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Cataract operation: pros and cons

Cataract operation: pros and cons

A cataract occurs when the lens of the eye becomes cloudy and makes it difficult to see. The lens is used to focus light on the retina at the back of the eye in order to form images. Although cataracts usually take a long time to form, if left untreated they can eventually lead to blindness. The most common kind of cataract operation in the UK is to remove the lens and implant an artificial one.

 

This article on cataract surgery is written by Jackie Griffiths, a freelance journalist who writes health, medical, biological, and pharmaceutical articles for national and international journals, newsletters and web sites. 

 


 

The only way to repair a cataract is to have a cataract operation. While not all cataracts have to be removed immediately by means of cataract surgery, it is recommended if the condition affects your ability to read or drive. Your doctor may also advise you to have cataract surgery straight away in order to prevent other eye complications, such as diabetic retinopathy, and macular degeneration, both of which affect the blood vessels in the eye.

 

The medical term for a cataract removal operation is phacoemulsification, and is performed under a local anaesthetic. After applying eye drops to widen the pupil and numb the eye, the surgeon makes a tiny incision about 3mm wide in the surface (or cornea) of the eye. The affected lens is then painlessly dissolved using a fine needle that emits ultrasound waves. After the soft pieces are sucked out, a folded artificial lens made from plastic or silicon is inserted through the same incision. It then unfolds naturally in the eye. A cataract operation takes around 20 minutes.

 

Cataract treatment

 

 

Occasionally in cataracts treatment, an operation called a manual extracapsular extraction is needed. This cataract operation involves a larger incision and the removal of the lens in one whole piece. The cut is then closed with dissolvable stitches. You will be kept in hospital for several days after this procedure.

Benefits of a cataract operation

 

 

Cataract surgery is generally safe, and if the more common phacoemulsification procedure is performed, you will be allowed to return home the same day. Eye drops to prevent infection and reduce inflammation must be taken, but overall this modern procedure enables a rapid recovery. For many people the benefits of improved vision far outweigh the disadvantages of having cataract surgery.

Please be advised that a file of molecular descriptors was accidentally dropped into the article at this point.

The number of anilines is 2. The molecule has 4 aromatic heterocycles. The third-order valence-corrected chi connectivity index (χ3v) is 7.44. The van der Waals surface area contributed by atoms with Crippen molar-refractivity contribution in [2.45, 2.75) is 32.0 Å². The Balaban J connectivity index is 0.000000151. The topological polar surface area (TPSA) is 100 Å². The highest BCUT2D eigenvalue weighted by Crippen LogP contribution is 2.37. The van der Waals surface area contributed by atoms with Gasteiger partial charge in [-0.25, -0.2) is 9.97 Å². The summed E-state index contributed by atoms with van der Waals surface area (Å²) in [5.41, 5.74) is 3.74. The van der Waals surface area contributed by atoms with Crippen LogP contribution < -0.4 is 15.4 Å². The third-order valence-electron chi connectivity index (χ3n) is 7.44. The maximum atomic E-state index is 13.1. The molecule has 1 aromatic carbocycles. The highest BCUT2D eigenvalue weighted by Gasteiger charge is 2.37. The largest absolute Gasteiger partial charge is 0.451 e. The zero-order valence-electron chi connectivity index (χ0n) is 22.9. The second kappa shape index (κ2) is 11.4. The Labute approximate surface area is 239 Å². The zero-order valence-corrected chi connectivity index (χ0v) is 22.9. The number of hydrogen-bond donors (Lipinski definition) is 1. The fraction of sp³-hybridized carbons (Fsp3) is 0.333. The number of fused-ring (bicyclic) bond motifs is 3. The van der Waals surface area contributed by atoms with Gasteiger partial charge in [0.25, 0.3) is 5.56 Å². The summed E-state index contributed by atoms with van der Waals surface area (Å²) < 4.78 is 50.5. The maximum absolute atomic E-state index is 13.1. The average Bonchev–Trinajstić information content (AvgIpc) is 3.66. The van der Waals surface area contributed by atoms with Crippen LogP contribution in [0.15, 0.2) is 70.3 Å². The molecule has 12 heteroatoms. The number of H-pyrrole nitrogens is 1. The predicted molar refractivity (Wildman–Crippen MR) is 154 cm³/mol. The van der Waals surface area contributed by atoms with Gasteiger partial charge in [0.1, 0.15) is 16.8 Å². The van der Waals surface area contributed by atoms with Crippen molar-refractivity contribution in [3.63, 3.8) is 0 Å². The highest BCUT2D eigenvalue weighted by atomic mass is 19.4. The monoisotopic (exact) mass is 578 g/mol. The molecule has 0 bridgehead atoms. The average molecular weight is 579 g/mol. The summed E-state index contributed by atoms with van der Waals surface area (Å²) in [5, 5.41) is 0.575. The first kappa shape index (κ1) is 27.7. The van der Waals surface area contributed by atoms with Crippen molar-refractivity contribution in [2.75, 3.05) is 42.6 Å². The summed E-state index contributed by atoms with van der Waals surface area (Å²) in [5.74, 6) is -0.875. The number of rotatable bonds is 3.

After having a cataract operation, more than 90% of people can see well enough to legally drive again. Even if you have other eye problems, such as glaucoma (a pressure build up in the eye) or macular degeneration, the chance of being able to legally drive again is still 70-80%.

 

Definition of a cataract

 

 

A cataract occurs when the lens of the eye becomes cloudy and makes it difficult to see. The lens is used to focus light on the retina at the back of the eye in order to form images. Although cataracts usually take a long time to form, if left untreated they can eventually lead to blindness. The most common kind of cataract operation in the UK is to remove the lens and implant an artificial one.

Negative effects of a cataract operation

 

Short term

 

There are unwanted but usually temporary effects of a successful cataract operation. For instance, there is a chance you will experience halos or glare in your vision, although this is uncommon and goes away in time. The following are specific side effects of cataract surgery which usually clear up after a few days:

 

  • an itchy or sticky eye
  • blurry vision
  • aching of the eye
  • bruising of the eyelid or eye

 

Long term

 

Once a cataract has been removed it cannot come back. However, in the long term there is a risk that the capsule that holds the lens in place may become cloudy, causing a gradual loss of vision. This is known as posterior capsular opacification. It can be treated with simple laser surgery which makes a clear hole in the capsule.

 

Furthermore, one in five patients may have difficulty reading after a cataracts operation, because there is little focusing power in the new artificial lens. A pair of reading glasses will be prescribed about a month after surgery to correct this.

 

Complications

 

On rare occasions, unexpected complications can occur during, or after, cataract surgery. In a small number of cases these can lead to reduced vision or blindness. Specific complications of cataract surgery include:

 

  • bleeding during, or after, cataract surgery
  • eye infection
  • abnormal reaction to the anaesthetic
  • tearing of the lens capsule, causing reduced vision
  • failure to remove all the cataract fragments, requiring a second operation
  • dislocation of the implant, requiring a second cataract operation
  • damage to the retina leading to blindness (in very rare cases) detachment of the retina

 

Jackie Griffiths

Profile of the author

Jackie Griffiths writes journal and newsletter articles for companies and non-governmental organisations across the UK. As founder and senior writer at Freelance Copy, she writes top level content for websites and print across a broad range of sectors including health, medical, biological, governmental, and pharmaceutical.

 


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